The supermoon — or perigee-syzygy — will be visible on Sunday as our moon passes by the Earth.
The moon will be as close to us as it gets on Sunday as it makes its way around its elliptical orbit — making it seem bigger than usual. Typically the supermoon appears to be huge and particularly bright but this year, there may not be much of a difference from any other night.
“To the untrained eye, the moon will look no different,” American Museum of Natural History astrophysicist Jackie Faherty told Business Insider. “Even for the trained eye, it will not be anything to speak of.”
But, if you still want to try and spot it, the best times to look are moonrise — 5p.m. on Saturday — and moonset — 7:50a.m. on Sunday.
Stargazers watch the historic supermoon around the world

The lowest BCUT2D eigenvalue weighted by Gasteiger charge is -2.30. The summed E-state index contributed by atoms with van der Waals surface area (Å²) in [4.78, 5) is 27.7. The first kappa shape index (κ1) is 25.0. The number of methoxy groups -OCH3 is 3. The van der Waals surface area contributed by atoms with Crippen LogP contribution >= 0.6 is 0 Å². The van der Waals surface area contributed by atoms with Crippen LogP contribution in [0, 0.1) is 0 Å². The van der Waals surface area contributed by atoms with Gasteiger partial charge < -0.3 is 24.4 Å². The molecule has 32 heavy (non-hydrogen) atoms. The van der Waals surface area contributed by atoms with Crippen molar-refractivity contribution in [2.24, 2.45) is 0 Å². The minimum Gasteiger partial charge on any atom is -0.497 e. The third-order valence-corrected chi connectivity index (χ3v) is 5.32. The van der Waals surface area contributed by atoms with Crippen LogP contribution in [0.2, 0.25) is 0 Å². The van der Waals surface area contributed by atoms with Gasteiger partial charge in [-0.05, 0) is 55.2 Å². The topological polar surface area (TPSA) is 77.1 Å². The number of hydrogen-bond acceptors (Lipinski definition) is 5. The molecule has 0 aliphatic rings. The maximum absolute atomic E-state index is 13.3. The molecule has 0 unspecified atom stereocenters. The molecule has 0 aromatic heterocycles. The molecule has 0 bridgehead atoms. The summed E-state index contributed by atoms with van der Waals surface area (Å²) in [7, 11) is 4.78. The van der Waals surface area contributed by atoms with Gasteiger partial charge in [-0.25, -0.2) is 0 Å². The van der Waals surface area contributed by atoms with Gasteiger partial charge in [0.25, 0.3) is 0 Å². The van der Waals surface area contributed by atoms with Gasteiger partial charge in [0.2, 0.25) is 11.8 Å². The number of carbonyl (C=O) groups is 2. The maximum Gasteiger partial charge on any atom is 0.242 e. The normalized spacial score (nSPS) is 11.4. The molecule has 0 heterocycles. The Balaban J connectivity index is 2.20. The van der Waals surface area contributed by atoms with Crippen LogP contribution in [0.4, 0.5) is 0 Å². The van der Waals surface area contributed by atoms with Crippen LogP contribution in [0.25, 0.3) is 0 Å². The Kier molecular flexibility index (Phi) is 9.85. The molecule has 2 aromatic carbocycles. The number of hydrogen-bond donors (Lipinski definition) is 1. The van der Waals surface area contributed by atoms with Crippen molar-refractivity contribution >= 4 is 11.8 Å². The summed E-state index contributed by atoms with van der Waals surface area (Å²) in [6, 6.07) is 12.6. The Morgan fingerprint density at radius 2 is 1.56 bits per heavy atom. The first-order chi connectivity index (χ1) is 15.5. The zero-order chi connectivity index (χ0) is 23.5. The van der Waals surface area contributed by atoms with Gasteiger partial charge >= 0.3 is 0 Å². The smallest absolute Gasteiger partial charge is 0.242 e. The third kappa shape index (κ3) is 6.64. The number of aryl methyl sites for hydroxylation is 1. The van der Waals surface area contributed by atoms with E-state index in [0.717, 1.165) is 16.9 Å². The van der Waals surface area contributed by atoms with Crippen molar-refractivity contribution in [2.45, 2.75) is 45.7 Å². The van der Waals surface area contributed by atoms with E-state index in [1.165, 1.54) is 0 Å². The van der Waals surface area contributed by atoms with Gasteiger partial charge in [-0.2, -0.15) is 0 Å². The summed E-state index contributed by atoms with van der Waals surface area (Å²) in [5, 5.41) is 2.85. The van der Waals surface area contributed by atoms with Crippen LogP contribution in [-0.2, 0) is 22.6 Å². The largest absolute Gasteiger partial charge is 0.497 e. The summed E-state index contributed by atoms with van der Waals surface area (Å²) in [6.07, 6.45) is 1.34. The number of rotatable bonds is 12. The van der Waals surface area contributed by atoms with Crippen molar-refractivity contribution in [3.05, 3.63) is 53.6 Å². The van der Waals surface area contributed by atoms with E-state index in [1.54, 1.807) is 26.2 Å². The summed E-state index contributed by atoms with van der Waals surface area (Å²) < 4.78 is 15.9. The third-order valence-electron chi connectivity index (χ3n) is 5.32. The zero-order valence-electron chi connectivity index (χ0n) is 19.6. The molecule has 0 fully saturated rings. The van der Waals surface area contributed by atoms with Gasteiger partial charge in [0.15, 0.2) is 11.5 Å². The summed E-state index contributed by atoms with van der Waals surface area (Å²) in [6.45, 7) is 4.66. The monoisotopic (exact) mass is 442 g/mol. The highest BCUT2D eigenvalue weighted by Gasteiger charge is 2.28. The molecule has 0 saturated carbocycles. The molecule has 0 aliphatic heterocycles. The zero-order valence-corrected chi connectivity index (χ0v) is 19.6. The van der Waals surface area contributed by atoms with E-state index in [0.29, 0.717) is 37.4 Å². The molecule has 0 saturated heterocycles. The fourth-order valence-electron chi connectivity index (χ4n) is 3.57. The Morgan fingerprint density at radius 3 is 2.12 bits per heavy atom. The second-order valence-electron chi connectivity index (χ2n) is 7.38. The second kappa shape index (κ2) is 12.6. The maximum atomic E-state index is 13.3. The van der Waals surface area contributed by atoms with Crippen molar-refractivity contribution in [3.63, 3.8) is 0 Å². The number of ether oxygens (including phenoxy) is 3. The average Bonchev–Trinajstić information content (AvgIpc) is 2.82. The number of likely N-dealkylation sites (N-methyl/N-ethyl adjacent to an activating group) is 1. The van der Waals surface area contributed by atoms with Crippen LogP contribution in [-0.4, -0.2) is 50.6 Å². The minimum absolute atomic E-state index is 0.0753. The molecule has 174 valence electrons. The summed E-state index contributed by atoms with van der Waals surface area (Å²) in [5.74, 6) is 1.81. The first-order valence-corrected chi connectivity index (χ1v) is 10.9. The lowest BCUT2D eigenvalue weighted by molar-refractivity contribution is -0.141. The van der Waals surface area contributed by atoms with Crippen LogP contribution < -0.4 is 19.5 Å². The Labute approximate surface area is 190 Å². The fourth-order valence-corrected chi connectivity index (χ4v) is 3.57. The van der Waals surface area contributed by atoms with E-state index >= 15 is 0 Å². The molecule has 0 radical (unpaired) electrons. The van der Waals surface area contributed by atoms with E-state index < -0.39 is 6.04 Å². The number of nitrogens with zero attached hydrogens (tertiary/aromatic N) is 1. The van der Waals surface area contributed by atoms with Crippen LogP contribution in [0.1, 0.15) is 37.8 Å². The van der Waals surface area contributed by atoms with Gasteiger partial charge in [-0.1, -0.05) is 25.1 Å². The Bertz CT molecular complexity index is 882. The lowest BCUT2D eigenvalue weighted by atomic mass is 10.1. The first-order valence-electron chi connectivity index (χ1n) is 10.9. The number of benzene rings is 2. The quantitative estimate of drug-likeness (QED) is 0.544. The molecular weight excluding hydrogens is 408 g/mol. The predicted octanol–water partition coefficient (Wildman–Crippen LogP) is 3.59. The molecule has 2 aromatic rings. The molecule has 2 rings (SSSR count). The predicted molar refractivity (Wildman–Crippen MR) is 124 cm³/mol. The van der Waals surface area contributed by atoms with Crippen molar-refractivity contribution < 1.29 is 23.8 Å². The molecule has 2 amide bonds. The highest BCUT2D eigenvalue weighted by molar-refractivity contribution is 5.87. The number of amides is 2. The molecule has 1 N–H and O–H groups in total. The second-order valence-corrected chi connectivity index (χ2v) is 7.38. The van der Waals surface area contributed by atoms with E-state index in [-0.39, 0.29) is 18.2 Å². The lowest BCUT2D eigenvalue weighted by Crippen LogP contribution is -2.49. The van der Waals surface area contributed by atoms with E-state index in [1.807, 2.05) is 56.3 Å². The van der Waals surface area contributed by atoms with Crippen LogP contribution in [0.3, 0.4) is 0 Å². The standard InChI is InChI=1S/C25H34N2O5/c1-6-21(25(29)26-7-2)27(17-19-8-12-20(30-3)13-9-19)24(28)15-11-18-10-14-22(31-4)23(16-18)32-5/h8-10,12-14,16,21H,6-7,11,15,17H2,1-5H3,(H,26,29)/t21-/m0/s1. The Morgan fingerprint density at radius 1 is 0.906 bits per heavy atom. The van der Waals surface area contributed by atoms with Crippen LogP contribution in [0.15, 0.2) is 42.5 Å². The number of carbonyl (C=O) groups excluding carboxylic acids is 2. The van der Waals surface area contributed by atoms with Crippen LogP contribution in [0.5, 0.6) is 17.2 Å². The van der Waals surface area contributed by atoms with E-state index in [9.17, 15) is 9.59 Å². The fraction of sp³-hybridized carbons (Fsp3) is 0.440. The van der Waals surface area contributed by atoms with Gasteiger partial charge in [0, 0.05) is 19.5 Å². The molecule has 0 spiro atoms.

During moonrise, “you will experience the optical illusion which makes the moon appear larger when viewed against the horizon,” Faherty said.
When the supermoon is at its most noticeable, it can be up to 14% closer to us than when it’s at apogee — the farthest distance from Earth it gets. It also shines 30% more moonlight, according to NASA.
Last year’s supermoon was the closest the moon was to Earth since 1948 and it’s not expected to be that close again until 2034.